Anderson’s so-far perfect record includes wins at the Concordia Cobber Open by nine shots, the Chip-N-Club Invitational by three shots and the Northern Arizona Mountain Shootout by nine. First-year coach Matt Johnson said Anderson is above anything the program has seen since it was established in 1996. She has put North Dakota State on the map and has Johnson’s phone ringing off the hook.
Despite it all, she’s still the girl with the big smile from Oxbox, N.D.
“What I really enjoy best about Amy and the team is when we go somewhere – when we’re at a tournament, when we’re out to dinner, at the hotel – you can’t tell who the star is, so to speak,” Johnson said.
The previously unheralded Anderson turned down offers from larger schools such as Ohio State and Iowa. As some question her decision to stay in her home state at a smaller school with a smaller golf program, Johnson knows it was the right thing for Anderson, if for no other reasons than it allowed her to stay close to her family and swing coach Dale Helm.
“I think there’s a lot of things for her here that are a benefit to her that a lot of people don’t realize,” he said.
It might appear that with three wins right out of the gate, Anderson has lost the underdog status she relished at the U.S. Girls’ Junior.
Instead, she quickly is becoming the one to beat.
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Five questions with TCU sophomore Rachel Raastad:
1. What do you think is the strongest part of your game?
I have the ability to adjust. Like when Coach (Angie Ravaioli-Larkin) is teaching me something, I can easily figure it out and start to use it on the course. With my short game and stuff for different courses and for different types of grass, I can easily adjust to that. Probably also my golf swing. It’s pretty steady.
2. Your family owns an island in Norway. What’s that like – do you play golf there?
It’s just a small island, so you can’t play really play golf or anything there. Everything is stone or rocks, but we just do it for summer vacation, summer holidays. We stay there for a week or so, or take a trip out with the boat (and) barbecue. (It’s) somewhere we just relax and don’t really do anything.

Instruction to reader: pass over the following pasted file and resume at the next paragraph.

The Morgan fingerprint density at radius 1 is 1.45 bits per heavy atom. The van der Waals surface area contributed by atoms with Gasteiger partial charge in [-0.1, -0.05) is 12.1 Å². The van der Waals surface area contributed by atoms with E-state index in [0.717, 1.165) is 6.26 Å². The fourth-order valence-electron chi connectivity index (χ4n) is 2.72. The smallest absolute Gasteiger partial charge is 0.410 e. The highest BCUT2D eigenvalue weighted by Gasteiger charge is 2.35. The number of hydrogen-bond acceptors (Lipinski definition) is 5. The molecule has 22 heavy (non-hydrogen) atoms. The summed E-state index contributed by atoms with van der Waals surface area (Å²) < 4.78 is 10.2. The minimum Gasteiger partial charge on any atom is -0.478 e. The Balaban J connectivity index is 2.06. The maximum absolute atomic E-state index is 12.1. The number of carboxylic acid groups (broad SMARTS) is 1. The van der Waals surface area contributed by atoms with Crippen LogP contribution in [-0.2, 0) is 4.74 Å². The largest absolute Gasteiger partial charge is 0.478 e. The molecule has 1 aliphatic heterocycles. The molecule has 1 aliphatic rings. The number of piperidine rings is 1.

3. What’s the biggest difference between Norway and TCU?
So many differences. . . . It’s starting to get so cold back home that you can’t really play anymore, while here you can still play in shorts. The courses here are so much better; the greens are a lot faster. Everything is so much better here.
4. Your nickname is Goofy. How does being goofy help your golf game?
I try to stay calm as possible. Sometimes it can be a bit hard. I try to always smile and laugh, which makes it a lot easier for me to keep the spirit high. When Coach is there and I’m struggling, she can just say a couple of funny things and I’ll be happy again.
5. What are you listening to on your iPod right now?
Mostly Lionel Richie and probably some Nora Jones. Kings of Leon, too. That’s what it is at the moment, but it kind of changes with the mood that I’m in.
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A look ahead
What: Eat A Peach Collegiate
When: Oct. 4-5
Where: Idle Hour Country Club, Macon, Ga.
Why it’s important: Florida State puts its new top-10 ranking on the line in a test that may show if it can continue to climb. The Seminoles will get the most competition from No. 9 Georgia. Furman, Georgia State and defending champion Augusta State also are in the field.
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What: Windy City Collegiate Championship
When: Oct. 5-6
Where: The Glen Club, Glenview, Ill.
Why it’s important: Purdue takes the course again after winning the Lady Northern Intercollegiate by 13 shots Sept. 28. No. 6 in the Golfweek/Sagarin College Rankings, the Boilermakers will have competition from Arizona and New Mexico, Tulane, TCU, Iowa State, UNLV and Northwestern, all ranked in the top 50 by Golfweek.